Live Music + Gig Reviews

T In The Park 2004, Day 1 @ Balado, Scotland

10 July 2004

Waking up the day after a long journey and an even longer session of various debauchery, it suddenly hit me – I had a full day of great live music ahead of me, beginning with those high-flying funksters, Black Eyed Peas.

Big Brovaz and Beta Band had been and gone on the main stage already, although, unfortunately, I was still sound asleep at that point. Despite being the middle of an overcast day, mini warm-up act Tippa Irie (as featured in the Hey Mama video) got everyone in the mood with an energetic freestyle that incorporated a lot of crowd interaction (perhaps too much for that time of day..). The Peas themselves were, of course, snazzily dressed and eager to please, pulling out top ten songs at the drop of a hat, occassionally breaking things up with some well-recieved break dancing. Hey Mama, Shut up, Hands Up, Let’s Get Retarded and finally Where Is The Love? featured in a strong set, and everyone was all too pleased to stare at Fergie for the best part of an hour.

Being the high-brow music connoisseur that I am, I opted for a nice cold tin of rice pudding rather than hang around for Pink‘s main stage set. I was reliably informed afterwards that she was pretty good, but I’m not about to lose any sleep over missing her. In fact, I returned to the arena for a quite fantastic Faithless performance, peppered with enough anthems to get even the most hungover people on their feet. God Is A DJ and Insomnia were greated with the biggest ovations of the day so far, with Jazz’s positive inter-song banter keeping smiles on everyone’s faces when the beats faded to black. We even got a sneaky peek at their new male vocalist LSK, who did a sterling job on some fresh acoustic material.

Before the end of the Faithless set I was dragged away to a nearby baguette stand, for what would turn out to be an expensive yet delicious snack. Whilst queueing I could hear the baby-faced, nice boys Keane from the NME Stage – they were banging out Bend And Break to a massive crowd. I couldn’t help but admire Keane’s enthusiasm, and it certainly seems to me that they’re filling the shoes made for them by rave reviews and grand predictions at the turn of the year. B-side Snowed Under sounded even better, and it was with some regret that I left the vicinity to catch the beginning of Ash‘s slot in the fabulously named King Tut’s Wah Wah Tent.

Under the dark canopy and into a pitch black void, I arrived just in time to see Tim Wheeler make a sensational entrance: With the crowd baying for blood and the temperature rising, a demonic Wheeler entered from stage right clutching a flaming guitar above his head. As the flame went out he hooked the very same guitar around his neck and embarked on a frantic set, jam-packed with classics and newer, heavier anthems. Girl From Mars set the cat amongst the pigeons (so to speak), and was quickly followed by the likes of Clones, Renegade Cavalcade, A Life Less Ordinary and forthcoming single Starcross’d. You would never have guessed they had arrived at T a mere 10 minutes before they wre due to start – it was most definitely a highlight of the weekend.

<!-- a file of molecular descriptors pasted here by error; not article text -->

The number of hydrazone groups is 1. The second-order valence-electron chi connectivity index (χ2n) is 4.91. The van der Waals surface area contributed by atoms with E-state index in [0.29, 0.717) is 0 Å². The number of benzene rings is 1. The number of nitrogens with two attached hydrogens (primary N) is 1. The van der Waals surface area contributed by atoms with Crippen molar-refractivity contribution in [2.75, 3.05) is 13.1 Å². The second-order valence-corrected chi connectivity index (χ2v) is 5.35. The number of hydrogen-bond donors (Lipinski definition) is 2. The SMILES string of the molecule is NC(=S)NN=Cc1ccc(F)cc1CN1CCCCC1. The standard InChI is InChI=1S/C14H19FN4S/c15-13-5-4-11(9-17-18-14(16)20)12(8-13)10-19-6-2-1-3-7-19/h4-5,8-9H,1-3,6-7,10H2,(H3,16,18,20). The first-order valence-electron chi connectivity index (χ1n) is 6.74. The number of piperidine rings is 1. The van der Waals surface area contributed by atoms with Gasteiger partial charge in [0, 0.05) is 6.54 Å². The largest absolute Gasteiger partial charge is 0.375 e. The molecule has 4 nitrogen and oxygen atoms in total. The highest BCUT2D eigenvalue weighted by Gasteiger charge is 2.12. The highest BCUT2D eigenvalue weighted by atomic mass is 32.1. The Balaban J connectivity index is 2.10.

Emerging from the darkness into a grey and miserable day, I gingerly made my way to the Slam Tent to see Basement Jaxx. Unfortuntely, nobody was being allowed in due to capacity problems. From the sound emerging from the tent I don’t think it was Basement Jaxx anyway – I’m pretty sure they had swapped slots with Felix Da House Cat. With phenomenally loud bass pumping in my ears, I made the executive decision to catch Muse at the NME Stage, and their rock opera didn’t let me down. As far back as I was, they still blew me away with New Born, Bliss, Song For Absolution and the like. Matt Bellamy is prodigiously talented, and comes into his own more and more each year. Muse are, without doubt, one of Britain’s finest rock outfits.

Another half-hearted attempt was made to see Basement Jaxx, but, once again, access was denied. I wasn’t too bothered about The Darkness, either – it had already been a long (but enjoyable) day of music. Sauntering back to the campsite past the main stage, I overheard a beautiful rendition of Kenny Loggins‘ Top Gun theme seeping from Dan Hawkins’ guitar. With fireworks crying out and Tom Cruise dialogue running through my head, the day ended splendidly.

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